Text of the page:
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Rules



These rules are not intended to reiterate all applicable laws. The word "counsel" throughout these rules also applies to pro se parties.

These rules are effective on January 1, 2017.


XX. DISQUALIFICATIONS AND RECUSALS

Rule 44. Disqualifications and Recusals.

(a) Motion Content.

Any motion to recuse or disqualify a judge in a particular case shall be filed in writing, and shall contain evidence and affidavits that fully assert the facts upon which the motion is founded. The motion must be filed within 20 days of docketing unless good cause is shown for failure to meet the time requirement.

(b) Affidavit Requirement.

The supporting affidavit shall clearly state the facts and reasons for the belief that bias or prejudice exists, being definite and specific as to time, place, persons, and circumstances that demonstrate either bias or prejudice in favor of or against either party, or demonstrate a systematic pattern of prejudicial conduct. Affidavits containing conclusions and opinions are not legally sufficient to support the motion or to warrant further proceedings.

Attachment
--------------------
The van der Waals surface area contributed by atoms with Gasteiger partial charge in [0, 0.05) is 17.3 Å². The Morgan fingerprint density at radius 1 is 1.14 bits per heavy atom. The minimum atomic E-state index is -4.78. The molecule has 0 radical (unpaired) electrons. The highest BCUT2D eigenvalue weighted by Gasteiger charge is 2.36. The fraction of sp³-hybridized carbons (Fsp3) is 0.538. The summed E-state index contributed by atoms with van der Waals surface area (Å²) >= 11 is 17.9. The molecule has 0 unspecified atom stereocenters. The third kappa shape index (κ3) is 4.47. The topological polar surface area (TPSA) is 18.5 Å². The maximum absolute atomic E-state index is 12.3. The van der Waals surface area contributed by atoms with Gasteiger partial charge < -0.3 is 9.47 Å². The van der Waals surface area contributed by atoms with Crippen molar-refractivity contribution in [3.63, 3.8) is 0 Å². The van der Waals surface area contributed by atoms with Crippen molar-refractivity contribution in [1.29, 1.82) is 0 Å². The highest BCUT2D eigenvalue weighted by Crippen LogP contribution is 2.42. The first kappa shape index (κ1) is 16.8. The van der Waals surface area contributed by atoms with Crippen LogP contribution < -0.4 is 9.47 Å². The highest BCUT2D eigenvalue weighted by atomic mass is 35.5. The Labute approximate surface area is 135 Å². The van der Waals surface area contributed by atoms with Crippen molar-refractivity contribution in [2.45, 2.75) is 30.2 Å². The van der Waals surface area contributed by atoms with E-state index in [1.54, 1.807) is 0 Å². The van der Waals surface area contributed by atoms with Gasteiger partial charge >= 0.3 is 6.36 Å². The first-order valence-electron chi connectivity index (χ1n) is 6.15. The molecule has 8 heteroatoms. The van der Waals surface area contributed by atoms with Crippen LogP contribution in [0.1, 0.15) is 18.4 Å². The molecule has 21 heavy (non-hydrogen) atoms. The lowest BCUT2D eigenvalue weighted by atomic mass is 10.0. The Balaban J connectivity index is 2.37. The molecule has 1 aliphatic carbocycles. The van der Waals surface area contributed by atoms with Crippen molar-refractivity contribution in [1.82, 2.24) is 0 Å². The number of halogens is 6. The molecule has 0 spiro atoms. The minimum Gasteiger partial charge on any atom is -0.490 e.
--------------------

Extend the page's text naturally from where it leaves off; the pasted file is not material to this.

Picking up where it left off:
(c) Base for Determination.

The determination of the recusal motion shall be made upon the written record, and no hearing or oral argument will be permitted.

(d) Decision by Three Judges; Criteria.

A motion to disqualify or recuse a judge shall be decided by the remaining two judges on the Division and the presiding judge of the next Division. A judge may, however, voluntarily disqualify himself or herself before the matter is decided by the other judges. The criteria for disqualification are set forth in statutory law, case law, and the Code of Judicial Conduct.

(e) Process for Disagreement.

If the three judges designated to determine a motion to disqualify or recuse a judge do not agree on the decision, the matter shall be decided by a majority of the other judges on the Court not named in the motion to disqualify or recuse.

(f) Other.

Any motion for disqualification or recusal of multiple judges in which the above process will be unsuitable will be dealt with by the Court on a case-by-case basis.